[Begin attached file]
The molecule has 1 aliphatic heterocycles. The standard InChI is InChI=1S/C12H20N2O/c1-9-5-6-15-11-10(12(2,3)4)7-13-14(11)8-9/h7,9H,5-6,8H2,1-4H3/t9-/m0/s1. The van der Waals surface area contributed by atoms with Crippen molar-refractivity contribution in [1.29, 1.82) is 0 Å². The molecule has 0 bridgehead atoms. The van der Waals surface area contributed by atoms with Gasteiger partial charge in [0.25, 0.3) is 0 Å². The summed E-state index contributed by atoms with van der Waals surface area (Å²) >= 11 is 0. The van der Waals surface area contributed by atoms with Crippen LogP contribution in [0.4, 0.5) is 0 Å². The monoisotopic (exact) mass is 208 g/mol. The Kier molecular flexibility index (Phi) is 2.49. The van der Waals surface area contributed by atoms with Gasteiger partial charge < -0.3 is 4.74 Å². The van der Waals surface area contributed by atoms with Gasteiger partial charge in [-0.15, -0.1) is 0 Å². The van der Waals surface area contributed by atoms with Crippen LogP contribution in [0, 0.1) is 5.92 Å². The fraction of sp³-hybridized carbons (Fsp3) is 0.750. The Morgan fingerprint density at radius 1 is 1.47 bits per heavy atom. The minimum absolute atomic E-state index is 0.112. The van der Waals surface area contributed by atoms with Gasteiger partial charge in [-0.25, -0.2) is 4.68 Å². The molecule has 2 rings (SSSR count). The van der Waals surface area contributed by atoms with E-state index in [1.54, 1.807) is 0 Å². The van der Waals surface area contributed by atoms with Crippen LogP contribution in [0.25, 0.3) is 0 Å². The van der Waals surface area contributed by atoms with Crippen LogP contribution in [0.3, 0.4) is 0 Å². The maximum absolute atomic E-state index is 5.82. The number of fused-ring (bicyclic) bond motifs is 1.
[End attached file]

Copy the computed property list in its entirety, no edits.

The molecule has 1 aliphatic heterocycles. The standard InChI is InChI=1S/C12H20N2O/c1-9-5-6-15-11-10(12(2,3)4)7-13-14(11)8-9/h7,9H,5-6,8H2,1-4H3/t9-/m0/s1. The van der Waals surface area contributed by atoms with Crippen molar-refractivity contribution in [1.29, 1.82) is 0 Å². The molecule has 0 bridgehead atoms. The van der Waals surface area contributed by atoms with Gasteiger partial charge in [0.25, 0.3) is 0 Å². The summed E-state index contributed by atoms with van der Waals surface area (Å²) >= 11 is 0. The van der Waals surface area contributed by atoms with Crippen LogP contribution in [0.4, 0.5) is 0 Å². The monoisotopic (exact) mass is 208 g/mol. The Kier molecular flexibility index (Phi) is 2.49. The van der Waals surface area contributed by atoms with Gasteiger partial charge < -0.3 is 4.74 Å². The van der Waals surface area contributed by atoms with Gasteiger partial charge in [-0.15, -0.1) is 0 Å². The van der Waals surface area contributed by atoms with Crippen LogP contribution in [0, 0.1) is 5.92 Å². The fraction of sp³-hybridized carbons (Fsp3) is 0.750. The Morgan fingerprint density at radius 1 is 1.47 bits per heavy atom. The minimum absolute atomic E-state index is 0.112. The van der Waals surface area contributed by atoms with Gasteiger partial charge in [-0.25, -0.2) is 4.68 Å². The molecule has 2 rings (SSSR count). The van der Waals surface area contributed by atoms with E-state index in [1.54, 1.807) is 0 Å². The van der Waals surface area contributed by atoms with Crippen LogP contribution in [0.25, 0.3) is 0 Å². The van der Waals surface area contributed by atoms with Crippen LogP contribution in [0.3, 0.4) is 0 Å². The maximum absolute atomic E-state index is 5.82. The number of fused-ring (bicyclic) bond motifs is 1.